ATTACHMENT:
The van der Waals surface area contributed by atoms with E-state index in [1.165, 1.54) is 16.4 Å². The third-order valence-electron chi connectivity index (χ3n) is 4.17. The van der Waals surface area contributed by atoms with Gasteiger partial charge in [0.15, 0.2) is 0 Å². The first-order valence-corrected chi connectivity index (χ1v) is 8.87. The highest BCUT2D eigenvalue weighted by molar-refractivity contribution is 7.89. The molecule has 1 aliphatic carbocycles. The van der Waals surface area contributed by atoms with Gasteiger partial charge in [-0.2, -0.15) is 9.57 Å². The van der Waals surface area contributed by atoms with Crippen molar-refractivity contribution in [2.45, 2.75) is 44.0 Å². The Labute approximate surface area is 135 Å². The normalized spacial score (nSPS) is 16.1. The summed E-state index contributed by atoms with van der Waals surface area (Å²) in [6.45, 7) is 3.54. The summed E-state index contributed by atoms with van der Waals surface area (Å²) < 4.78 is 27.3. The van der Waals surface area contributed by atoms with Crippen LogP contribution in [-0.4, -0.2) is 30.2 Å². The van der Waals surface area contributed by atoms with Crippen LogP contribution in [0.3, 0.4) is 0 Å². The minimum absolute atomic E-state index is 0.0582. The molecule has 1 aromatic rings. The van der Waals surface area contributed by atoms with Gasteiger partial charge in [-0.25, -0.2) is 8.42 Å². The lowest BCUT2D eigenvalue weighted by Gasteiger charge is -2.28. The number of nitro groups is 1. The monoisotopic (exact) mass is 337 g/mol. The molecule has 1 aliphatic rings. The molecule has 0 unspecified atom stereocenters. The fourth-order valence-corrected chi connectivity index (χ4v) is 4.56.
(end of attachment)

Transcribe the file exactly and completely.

The van der Waals surface area contributed by atoms with E-state index in [1.165, 1.54) is 16.4 Å². The third-order valence-electron chi connectivity index (χ3n) is 4.17. The van der Waals surface area contributed by atoms with Gasteiger partial charge in [0.15, 0.2) is 0 Å². The first-order valence-corrected chi connectivity index (χ1v) is 8.87. The highest BCUT2D eigenvalue weighted by molar-refractivity contribution is 7.89. The molecule has 1 aliphatic carbocycles. The van der Waals surface area contributed by atoms with Gasteiger partial charge in [-0.2, -0.15) is 9.57 Å². The van der Waals surface area contributed by atoms with Crippen molar-refractivity contribution in [2.45, 2.75) is 44.0 Å². The Labute approximate surface area is 135 Å². The normalized spacial score (nSPS) is 16.1. The summed E-state index contributed by atoms with van der Waals surface area (Å²) in [6.45, 7) is 3.54. The summed E-state index contributed by atoms with van der Waals surface area (Å²) < 4.78 is 27.3. The van der Waals surface area contributed by atoms with Crippen LogP contribution in [-0.4, -0.2) is 30.2 Å². The van der Waals surface area contributed by atoms with Crippen LogP contribution in [0.3, 0.4) is 0 Å². The minimum absolute atomic E-state index is 0.0582. The molecule has 1 aromatic rings. The van der Waals surface area contributed by atoms with Gasteiger partial charge in [-0.25, -0.2) is 8.42 Å². The lowest BCUT2D eigenvalue weighted by Gasteiger charge is -2.28. The number of nitro groups is 1. The monoisotopic (exact) mass is 337 g/mol. The molecule has 1 aliphatic rings. The molecule has 0 unspecified atom stereocenters. The fourth-order valence-corrected chi connectivity index (χ4v) is 4.56.